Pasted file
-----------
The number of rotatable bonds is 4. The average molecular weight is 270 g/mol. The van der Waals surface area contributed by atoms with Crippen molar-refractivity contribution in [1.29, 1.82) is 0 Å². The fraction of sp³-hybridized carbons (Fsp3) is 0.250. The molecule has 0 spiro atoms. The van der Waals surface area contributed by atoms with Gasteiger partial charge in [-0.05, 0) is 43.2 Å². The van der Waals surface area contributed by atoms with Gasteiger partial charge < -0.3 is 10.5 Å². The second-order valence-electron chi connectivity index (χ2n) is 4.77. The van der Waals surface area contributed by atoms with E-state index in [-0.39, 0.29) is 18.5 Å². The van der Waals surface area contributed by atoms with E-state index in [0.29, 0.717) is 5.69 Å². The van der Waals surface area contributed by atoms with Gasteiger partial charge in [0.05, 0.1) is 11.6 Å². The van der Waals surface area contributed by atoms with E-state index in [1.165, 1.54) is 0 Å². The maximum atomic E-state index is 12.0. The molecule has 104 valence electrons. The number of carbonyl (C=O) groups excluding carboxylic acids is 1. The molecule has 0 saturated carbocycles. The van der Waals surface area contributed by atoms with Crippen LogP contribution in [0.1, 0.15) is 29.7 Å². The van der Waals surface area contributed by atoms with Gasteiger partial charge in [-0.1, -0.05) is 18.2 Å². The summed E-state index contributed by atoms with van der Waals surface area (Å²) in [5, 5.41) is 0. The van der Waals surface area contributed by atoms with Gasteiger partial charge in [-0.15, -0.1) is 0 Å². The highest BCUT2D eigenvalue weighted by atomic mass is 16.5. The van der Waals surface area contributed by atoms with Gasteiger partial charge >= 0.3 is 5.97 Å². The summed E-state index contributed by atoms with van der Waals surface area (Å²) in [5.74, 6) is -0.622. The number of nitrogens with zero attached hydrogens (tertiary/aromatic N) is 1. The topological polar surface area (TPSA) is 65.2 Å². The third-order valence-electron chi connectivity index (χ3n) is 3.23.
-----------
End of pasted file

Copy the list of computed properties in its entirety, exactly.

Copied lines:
The number of rotatable bonds is 4. The average molecular weight is 270 g/mol. The van der Waals surface area contributed by atoms with Crippen molar-refractivity contribution in [1.29, 1.82) is 0 Å². The fraction of sp³-hybridized carbons (Fsp3) is 0.250. The molecule has 0 spiro atoms. The van der Waals surface area contributed by atoms with Gasteiger partial charge in [-0.05, 0) is 43.2 Å². The van der Waals surface area contributed by atoms with Gasteiger partial charge < -0.3 is 10.5 Å². The second-order valence-electron chi connectivity index (χ2n) is 4.77. The van der Waals surface area contributed by atoms with E-state index in [-0.39, 0.29) is 18.5 Å². The van der Waals surface area contributed by atoms with E-state index in [0.29, 0.717) is 5.69 Å². The van der Waals surface area contributed by atoms with Gasteiger partial charge in [0.05, 0.1) is 11.6 Å². The van der Waals surface area contributed by atoms with E-state index in [1.165, 1.54) is 0 Å². The maximum atomic E-state index is 12.0. The molecule has 104 valence electrons. The number of carbonyl (C=O) groups excluding carboxylic acids is 1. The molecule has 0 saturated carbocycles. The van der Waals surface area contributed by atoms with Crippen LogP contribution in [0.1, 0.15) is 29.7 Å². The van der Waals surface area contributed by atoms with Gasteiger partial charge in [-0.1, -0.05) is 18.2 Å². The summed E-state index contributed by atoms with van der Waals surface area (Å²) in [5, 5.41) is 0. The van der Waals surface area contributed by atoms with Gasteiger partial charge in [-0.15, -0.1) is 0 Å². The highest BCUT2D eigenvalue weighted by atomic mass is 16.5. The van der Waals surface area contributed by atoms with Gasteiger partial charge >= 0.3 is 5.97 Å². The summed E-state index contributed by atoms with van der Waals surface area (Å²) in [5.74, 6) is -0.622. The number of nitrogens with zero attached hydrogens (tertiary/aromatic N) is 1. The topological polar surface area (TPSA) is 65.2 Å². The third-order valence-electron chi connectivity index (χ3n) is 3.23.